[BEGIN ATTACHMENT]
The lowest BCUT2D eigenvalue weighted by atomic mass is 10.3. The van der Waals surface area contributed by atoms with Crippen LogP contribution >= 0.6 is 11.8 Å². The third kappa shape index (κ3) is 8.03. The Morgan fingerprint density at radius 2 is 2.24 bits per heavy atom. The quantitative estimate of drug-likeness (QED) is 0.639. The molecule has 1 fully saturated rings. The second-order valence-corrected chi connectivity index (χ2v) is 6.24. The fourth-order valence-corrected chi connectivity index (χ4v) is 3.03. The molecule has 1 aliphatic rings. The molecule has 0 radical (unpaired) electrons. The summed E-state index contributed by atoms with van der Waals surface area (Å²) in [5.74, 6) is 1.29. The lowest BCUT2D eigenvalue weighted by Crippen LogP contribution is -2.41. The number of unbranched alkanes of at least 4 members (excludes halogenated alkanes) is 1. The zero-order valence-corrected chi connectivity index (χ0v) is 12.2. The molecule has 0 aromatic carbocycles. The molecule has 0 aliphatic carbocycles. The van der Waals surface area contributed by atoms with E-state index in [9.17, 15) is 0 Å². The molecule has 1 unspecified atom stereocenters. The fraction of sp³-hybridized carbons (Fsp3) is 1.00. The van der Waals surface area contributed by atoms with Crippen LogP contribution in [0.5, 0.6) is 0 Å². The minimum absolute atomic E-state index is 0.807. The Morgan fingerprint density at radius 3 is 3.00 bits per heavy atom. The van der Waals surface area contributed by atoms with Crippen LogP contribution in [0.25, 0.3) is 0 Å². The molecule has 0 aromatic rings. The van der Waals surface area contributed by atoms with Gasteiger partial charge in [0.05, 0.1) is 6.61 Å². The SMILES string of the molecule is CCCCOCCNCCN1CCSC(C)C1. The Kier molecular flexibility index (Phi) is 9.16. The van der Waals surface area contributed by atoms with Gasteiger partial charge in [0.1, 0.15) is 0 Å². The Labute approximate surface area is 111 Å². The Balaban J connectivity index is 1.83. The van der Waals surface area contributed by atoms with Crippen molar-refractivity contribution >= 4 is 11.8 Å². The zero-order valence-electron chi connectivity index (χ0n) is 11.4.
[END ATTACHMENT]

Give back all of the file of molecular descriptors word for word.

The lowest BCUT2D eigenvalue weighted by atomic mass is 10.3. The van der Waals surface area contributed by atoms with Crippen LogP contribution >= 0.6 is 11.8 Å². The third kappa shape index (κ3) is 8.03. The Morgan fingerprint density at radius 2 is 2.24 bits per heavy atom. The quantitative estimate of drug-likeness (QED) is 0.639. The molecule has 1 fully saturated rings. The second-order valence-corrected chi connectivity index (χ2v) is 6.24. The fourth-order valence-corrected chi connectivity index (χ4v) is 3.03. The molecule has 1 aliphatic rings. The molecule has 0 radical (unpaired) electrons. The summed E-state index contributed by atoms with van der Waals surface area (Å²) in [5.74, 6) is 1.29. The lowest BCUT2D eigenvalue weighted by Crippen LogP contribution is -2.41. The number of unbranched alkanes of at least 4 members (excludes halogenated alkanes) is 1. The zero-order valence-corrected chi connectivity index (χ0v) is 12.2. The molecule has 0 aromatic carbocycles. The molecule has 0 aliphatic carbocycles. The van der Waals surface area contributed by atoms with E-state index in [9.17, 15) is 0 Å². The molecule has 1 unspecified atom stereocenters. The fraction of sp³-hybridized carbons (Fsp3) is 1.00. The van der Waals surface area contributed by atoms with Crippen LogP contribution in [0.5, 0.6) is 0 Å². The minimum absolute atomic E-state index is 0.807. The Morgan fingerprint density at radius 3 is 3.00 bits per heavy atom. The van der Waals surface area contributed by atoms with Crippen LogP contribution in [0.25, 0.3) is 0 Å². The molecule has 0 aromatic rings. The van der Waals surface area contributed by atoms with Gasteiger partial charge in [0.05, 0.1) is 6.61 Å². The SMILES string of the molecule is CCCCOCCNCCN1CCSC(C)C1. The Kier molecular flexibility index (Phi) is 9.16. The van der Waals surface area contributed by atoms with Gasteiger partial charge in [0.1, 0.15) is 0 Å². The Labute approximate surface area is 111 Å². The Balaban J connectivity index is 1.83. The van der Waals surface area contributed by atoms with Crippen molar-refractivity contribution >= 4 is 11.8 Å². The zero-order valence-electron chi connectivity index (χ0n) is 11.4.